Back in 2006–I can’t believe it’s been three years already!–I went to Europe on a spectacular vacation with Kate and her family. Our first stop was Liverpool, England, with a side trip to beautiful North Wales.
We spent a great day walking around the town of Conwy, North Wales. The town is home to Conwy Castle, which was built in the THIRTEENTH CENTURY, which is amazing when you think about it, if you’re American, anyway. We don’t have anything nearly that old here, of course!
As we explored Conwy, the juxtaposition of new against old was a sight to see. It was a bizarre thought, to me, the American, that someone could actually live in and conduct their 21st Century day-to-day business in a place that’s been in existence for eight centuries. (And I could live there in a heartbeat!)
I was taking everything in while walking and talking, and this sign caught my eye.
It seemed to me that it fit right in with how Americans think of folks in England and Wales: that they are prim and proper, and very humble. I had a great laugh about it. I thought it was adorable that the owners of the restaurant weren’t going out on a limb; they weren’t claiming that they do indeed have THE BEST and THE LARGEST hot dog in the U.K. And really, they’re just being honest, right? They don’t claim to know for sure; they just think that they probably have the best and largest. Heck, I just wanted to try it myself, because their sign was so charming! (But alas, it wasn’t lunchtime!)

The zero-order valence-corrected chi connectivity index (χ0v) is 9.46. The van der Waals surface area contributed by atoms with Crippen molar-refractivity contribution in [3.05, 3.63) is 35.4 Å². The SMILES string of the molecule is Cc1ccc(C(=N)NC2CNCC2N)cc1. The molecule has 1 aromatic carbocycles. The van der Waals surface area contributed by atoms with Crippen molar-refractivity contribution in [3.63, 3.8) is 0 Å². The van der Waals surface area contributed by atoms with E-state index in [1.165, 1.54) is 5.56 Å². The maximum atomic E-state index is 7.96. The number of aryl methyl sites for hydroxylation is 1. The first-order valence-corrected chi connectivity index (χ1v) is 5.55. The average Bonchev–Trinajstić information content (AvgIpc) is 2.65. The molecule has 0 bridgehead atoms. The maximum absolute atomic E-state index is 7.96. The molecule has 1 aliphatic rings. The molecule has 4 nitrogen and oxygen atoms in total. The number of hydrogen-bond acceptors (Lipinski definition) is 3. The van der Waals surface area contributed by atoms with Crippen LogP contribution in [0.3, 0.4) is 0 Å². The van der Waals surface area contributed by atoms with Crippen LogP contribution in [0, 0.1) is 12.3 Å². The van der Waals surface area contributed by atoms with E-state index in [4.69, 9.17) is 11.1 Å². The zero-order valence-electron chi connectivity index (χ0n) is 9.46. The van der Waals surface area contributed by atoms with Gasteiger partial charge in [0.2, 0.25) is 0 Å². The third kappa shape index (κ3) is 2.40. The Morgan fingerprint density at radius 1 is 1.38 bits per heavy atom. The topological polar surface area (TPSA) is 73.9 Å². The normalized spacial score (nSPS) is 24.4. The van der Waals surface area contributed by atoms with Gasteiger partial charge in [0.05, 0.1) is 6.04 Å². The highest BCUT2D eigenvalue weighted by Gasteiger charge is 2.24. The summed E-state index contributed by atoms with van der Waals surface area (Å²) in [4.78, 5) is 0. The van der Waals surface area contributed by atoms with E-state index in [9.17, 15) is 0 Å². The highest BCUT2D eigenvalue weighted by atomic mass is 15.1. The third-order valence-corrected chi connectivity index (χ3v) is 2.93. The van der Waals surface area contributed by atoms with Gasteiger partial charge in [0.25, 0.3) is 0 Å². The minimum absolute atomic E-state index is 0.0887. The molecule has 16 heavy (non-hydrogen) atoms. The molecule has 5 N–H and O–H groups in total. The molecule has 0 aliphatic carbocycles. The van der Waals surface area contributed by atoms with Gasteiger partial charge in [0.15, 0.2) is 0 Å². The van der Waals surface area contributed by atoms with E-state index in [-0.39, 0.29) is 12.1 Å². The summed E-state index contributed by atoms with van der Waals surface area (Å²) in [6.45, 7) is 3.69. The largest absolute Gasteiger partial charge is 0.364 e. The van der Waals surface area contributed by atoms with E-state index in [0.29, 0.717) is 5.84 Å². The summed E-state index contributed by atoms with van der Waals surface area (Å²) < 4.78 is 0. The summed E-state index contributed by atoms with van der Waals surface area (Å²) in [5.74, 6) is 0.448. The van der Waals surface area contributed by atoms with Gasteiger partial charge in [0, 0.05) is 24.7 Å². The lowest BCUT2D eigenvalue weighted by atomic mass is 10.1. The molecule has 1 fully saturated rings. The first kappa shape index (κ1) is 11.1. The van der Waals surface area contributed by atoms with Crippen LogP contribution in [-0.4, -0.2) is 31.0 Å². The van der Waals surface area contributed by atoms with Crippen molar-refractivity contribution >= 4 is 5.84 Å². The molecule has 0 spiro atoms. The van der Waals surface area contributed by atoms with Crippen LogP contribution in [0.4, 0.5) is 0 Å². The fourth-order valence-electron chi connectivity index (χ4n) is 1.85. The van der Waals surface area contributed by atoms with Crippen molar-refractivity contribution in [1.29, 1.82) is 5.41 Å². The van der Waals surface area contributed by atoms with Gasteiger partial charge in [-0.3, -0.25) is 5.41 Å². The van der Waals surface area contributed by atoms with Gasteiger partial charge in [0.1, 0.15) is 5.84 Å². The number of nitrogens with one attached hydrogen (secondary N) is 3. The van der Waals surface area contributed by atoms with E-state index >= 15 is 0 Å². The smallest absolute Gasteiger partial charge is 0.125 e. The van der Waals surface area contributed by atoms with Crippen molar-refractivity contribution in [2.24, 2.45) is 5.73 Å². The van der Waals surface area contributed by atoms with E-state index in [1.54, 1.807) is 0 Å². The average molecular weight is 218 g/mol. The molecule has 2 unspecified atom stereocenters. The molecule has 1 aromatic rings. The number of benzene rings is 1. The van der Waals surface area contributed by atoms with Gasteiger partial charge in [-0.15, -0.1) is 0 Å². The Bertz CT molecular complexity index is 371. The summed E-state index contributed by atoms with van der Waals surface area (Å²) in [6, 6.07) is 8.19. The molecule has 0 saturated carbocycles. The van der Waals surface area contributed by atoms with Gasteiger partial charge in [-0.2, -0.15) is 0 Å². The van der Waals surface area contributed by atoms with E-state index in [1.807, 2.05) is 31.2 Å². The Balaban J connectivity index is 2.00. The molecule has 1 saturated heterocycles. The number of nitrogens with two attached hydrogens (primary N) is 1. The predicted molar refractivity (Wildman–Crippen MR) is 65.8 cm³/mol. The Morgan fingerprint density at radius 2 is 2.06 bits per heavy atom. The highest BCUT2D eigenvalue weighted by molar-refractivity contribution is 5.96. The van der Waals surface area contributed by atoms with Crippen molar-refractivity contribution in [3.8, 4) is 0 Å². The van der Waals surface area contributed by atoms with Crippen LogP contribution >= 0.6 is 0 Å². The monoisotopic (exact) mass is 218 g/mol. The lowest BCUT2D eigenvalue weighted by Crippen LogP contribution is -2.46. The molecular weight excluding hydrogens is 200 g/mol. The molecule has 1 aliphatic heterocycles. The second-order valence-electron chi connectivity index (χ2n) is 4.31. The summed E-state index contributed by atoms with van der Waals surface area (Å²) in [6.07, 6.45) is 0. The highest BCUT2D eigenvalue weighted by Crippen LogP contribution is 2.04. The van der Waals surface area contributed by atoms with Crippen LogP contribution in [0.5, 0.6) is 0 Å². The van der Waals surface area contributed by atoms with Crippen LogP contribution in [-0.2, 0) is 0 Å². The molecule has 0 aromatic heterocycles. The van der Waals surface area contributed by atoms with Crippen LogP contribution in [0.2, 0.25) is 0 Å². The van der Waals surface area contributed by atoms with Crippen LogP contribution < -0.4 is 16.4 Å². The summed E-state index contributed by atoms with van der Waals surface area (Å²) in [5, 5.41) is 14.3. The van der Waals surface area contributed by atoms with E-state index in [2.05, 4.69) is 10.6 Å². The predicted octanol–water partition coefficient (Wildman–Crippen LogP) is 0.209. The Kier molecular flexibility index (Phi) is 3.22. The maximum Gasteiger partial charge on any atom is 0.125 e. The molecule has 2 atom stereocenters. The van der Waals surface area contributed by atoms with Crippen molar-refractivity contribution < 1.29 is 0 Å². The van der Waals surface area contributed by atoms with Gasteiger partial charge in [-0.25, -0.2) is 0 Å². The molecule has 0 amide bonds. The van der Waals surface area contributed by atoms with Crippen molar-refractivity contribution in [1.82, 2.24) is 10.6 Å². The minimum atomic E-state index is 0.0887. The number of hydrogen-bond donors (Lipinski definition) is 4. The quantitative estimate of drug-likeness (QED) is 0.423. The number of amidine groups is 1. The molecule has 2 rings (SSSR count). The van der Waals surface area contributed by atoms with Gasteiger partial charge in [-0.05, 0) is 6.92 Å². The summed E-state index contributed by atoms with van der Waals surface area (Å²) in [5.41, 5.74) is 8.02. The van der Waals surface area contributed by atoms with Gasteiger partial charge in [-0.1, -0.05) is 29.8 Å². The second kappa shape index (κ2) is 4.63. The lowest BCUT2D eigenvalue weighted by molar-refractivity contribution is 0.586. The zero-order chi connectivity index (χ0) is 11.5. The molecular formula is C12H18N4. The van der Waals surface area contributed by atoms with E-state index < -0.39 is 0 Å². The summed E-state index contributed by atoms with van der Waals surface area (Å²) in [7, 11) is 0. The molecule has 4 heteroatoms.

You would never find a sign like that in the States. In stark contrast, Americans have a reputation of being brash and over-confident, and dare I say, subject to exaggeration. The sign, if it were on this side of the Atlantic, would have claimed that it was THE BEST and THE LARGEST hot dog, on no other basis but the owner’s decision on the wording for the sign. In fact, in certain areas (popular vacation spots, for example), you’ll find signs just a few feet from each other, each claiming to have the best *insert item name here*.
What is it about the American confidence level? Is it based on lies told solely to get ahead? Is it based on outstanding self-esteem? Does it go all the way back to the time when we rebels left England to create the colonies?
And what is it about England and Wales and their politeness? Does that go back to the traditions and rituals of having a monarchy? Is it just plain maturity, gained after so many centuries? Does it have something to do with Elton John?